Friday, May 27, 2005


"To sin by silence when they should protest, makes cowards of men."--Abraham Lincoln
Senator Byrd said after the deal was consummated that "We have saved the Republic". And leading Senate Democrats were ecstatic about a victory which had, furthermore, infuriated those on the fundamentalist Right. But this was a hollow victory. Democratic Senators had loudly sworn to defend their constituents, especially injured consumers, and potential victims of discrimination, and the rest of us, whose interest rests with due process of law and the Constitution's Separation of Powers. These Democratic Senators had made a principled stand on the preservation of the filibuster. Rather than simply strike a pose, Senator Reid announced, weeks in advance, that Democrats would preserve their right to filibuster, against what a Republican had dubbed, "the nuclear option", a parliamentary option, with which the Republicans might revoke the tradition of the Senate that protects minority interests.

The filibuster is a "check and balance". It was deliberately engineered to be non-majoritarian, in order to induce compromise between the majority and minority factions in the Senate. Blocking certain of the President's nominees to the court, was the issue around which the Republicans threatened to demolish this tradition.

It was to protect us from the confirmation of extremist judges, that the Senate Democrats entered the fray, and announced their intention to defend the filibuster as a necessary instrument, which necessarily includes access to the filibuster. But they are happy now that the Republicans have not officially abolished it.

But the record of political success that we attach to this, and other acts of appeasement, is indeed very poor. Democratic leaders promised to fight tooth-and-nail for us, and once again there was capitulation, and this time, they added the irony of a victory walk. And we, the constituents and rank-and-file, are supposed to celebrate with them, and sing the salvation of the Republic. We are encouraged to sing, after they have made the filibuster virtually unusable by their touted "compromise", and have left the gates wide open to judicial nominees like Owen, Brown, and Pryor.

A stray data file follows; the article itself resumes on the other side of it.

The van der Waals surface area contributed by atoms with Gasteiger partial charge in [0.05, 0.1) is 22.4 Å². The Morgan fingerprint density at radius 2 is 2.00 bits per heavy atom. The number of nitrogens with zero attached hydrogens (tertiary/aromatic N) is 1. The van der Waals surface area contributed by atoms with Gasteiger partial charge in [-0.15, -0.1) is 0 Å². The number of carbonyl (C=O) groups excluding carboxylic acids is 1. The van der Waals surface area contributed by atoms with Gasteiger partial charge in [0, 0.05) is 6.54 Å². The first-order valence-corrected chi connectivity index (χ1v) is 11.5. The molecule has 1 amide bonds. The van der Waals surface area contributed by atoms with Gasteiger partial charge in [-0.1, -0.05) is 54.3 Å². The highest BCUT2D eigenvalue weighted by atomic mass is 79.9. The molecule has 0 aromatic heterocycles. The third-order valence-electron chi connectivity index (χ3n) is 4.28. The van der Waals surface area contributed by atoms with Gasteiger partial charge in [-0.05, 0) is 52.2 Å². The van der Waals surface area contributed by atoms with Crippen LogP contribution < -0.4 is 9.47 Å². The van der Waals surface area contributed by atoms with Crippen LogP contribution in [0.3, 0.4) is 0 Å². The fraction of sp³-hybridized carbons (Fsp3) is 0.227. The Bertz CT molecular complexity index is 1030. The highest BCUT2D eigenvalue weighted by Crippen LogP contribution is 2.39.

Unlike those on the Religious Right, Democrats who oppose this deal do not hate the moderates who brokered it. Unlike the Right, they don't slander either the moderates or moderation. But there is disappointment, sadness, and the feeling that this compromise is hollow. The criteria to be met, for a Democratic filibuster, is "extraordinary circumstances"; but in the aftermath, we can't be sure that Leader Frist won't trot out the "nuclear option" the moment that Democrats object to a Supreme Court nominee, or any other nominee for the federal court.

To add to the grandeur of the joke, President Bush was admonished to consult with the Senate, in the future, over prospective nominees. Being advised, obviously rankles this president.

But all of this is appeasement, for which we must pay. As long as Senate Democrats keep their hands off the filibuster, they can boast that they have preserved it. It's not your grandfather's car. Park it, and hand over the keys.


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